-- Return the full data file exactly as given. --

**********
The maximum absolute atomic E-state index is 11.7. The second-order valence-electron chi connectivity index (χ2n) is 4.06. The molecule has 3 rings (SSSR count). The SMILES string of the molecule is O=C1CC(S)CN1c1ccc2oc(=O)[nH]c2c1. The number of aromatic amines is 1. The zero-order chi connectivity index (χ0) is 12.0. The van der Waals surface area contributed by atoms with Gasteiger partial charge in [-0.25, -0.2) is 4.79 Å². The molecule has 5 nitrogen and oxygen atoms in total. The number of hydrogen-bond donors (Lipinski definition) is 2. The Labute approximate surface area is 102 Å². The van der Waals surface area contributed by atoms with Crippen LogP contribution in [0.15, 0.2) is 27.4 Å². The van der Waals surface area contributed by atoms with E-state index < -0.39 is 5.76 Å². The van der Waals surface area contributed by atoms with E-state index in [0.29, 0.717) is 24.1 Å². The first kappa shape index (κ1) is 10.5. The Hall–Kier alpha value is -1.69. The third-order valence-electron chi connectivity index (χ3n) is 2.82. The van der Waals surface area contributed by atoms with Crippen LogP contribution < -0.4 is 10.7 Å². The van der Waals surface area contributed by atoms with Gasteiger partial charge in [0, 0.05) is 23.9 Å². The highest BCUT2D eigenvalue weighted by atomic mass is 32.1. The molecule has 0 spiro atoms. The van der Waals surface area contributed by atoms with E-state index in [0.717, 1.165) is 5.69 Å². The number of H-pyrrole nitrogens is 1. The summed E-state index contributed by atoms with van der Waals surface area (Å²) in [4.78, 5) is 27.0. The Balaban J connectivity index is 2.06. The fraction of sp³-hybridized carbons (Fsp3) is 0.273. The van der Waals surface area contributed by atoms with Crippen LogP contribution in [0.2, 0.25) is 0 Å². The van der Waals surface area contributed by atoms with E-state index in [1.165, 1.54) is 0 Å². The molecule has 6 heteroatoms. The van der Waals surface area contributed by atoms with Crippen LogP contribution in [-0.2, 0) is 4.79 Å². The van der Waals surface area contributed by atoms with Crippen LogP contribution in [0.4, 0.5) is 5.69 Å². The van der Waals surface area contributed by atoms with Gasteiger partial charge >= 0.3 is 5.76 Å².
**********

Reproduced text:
The maximum absolute atomic E-state index is 11.7. The second-order valence-electron chi connectivity index (χ2n) is 4.06. The molecule has 3 rings (SSSR count). The SMILES string of the molecule is O=C1CC(S)CN1c1ccc2oc(=O)[nH]c2c1. The number of aromatic amines is 1. The zero-order chi connectivity index (χ0) is 12.0. The van der Waals surface area contributed by atoms with Gasteiger partial charge in [-0.25, -0.2) is 4.79 Å². The molecule has 5 nitrogen and oxygen atoms in total. The number of hydrogen-bond donors (Lipinski definition) is 2. The Labute approximate surface area is 102 Å². The van der Waals surface area contributed by atoms with Crippen LogP contribution in [0.15, 0.2) is 27.4 Å². The van der Waals surface area contributed by atoms with E-state index < -0.39 is 5.76 Å². The van der Waals surface area contributed by atoms with E-state index in [0.29, 0.717) is 24.1 Å². The first kappa shape index (κ1) is 10.5. The Hall–Kier alpha value is -1.69. The third-order valence-electron chi connectivity index (χ3n) is 2.82. The van der Waals surface area contributed by atoms with Crippen LogP contribution < -0.4 is 10.7 Å². The van der Waals surface area contributed by atoms with Gasteiger partial charge in [0, 0.05) is 23.9 Å². The highest BCUT2D eigenvalue weighted by atomic mass is 32.1. The molecule has 0 spiro atoms. The van der Waals surface area contributed by atoms with E-state index in [0.717, 1.165) is 5.69 Å². The number of H-pyrrole nitrogens is 1. The summed E-state index contributed by atoms with van der Waals surface area (Å²) in [4.78, 5) is 27.0. The Balaban J connectivity index is 2.06. The fraction of sp³-hybridized carbons (Fsp3) is 0.273. The van der Waals surface area contributed by atoms with Crippen LogP contribution in [0.2, 0.25) is 0 Å². The van der Waals surface area contributed by atoms with E-state index in [1.165, 1.54) is 0 Å². The molecule has 6 heteroatoms. The van der Waals surface area contributed by atoms with Crippen LogP contribution in [-0.2, 0) is 4.79 Å². The van der Waals surface area contributed by atoms with Crippen LogP contribution in [0.4, 0.5) is 5.69 Å². The van der Waals surface area contributed by atoms with Gasteiger partial charge >= 0.3 is 5.76 Å².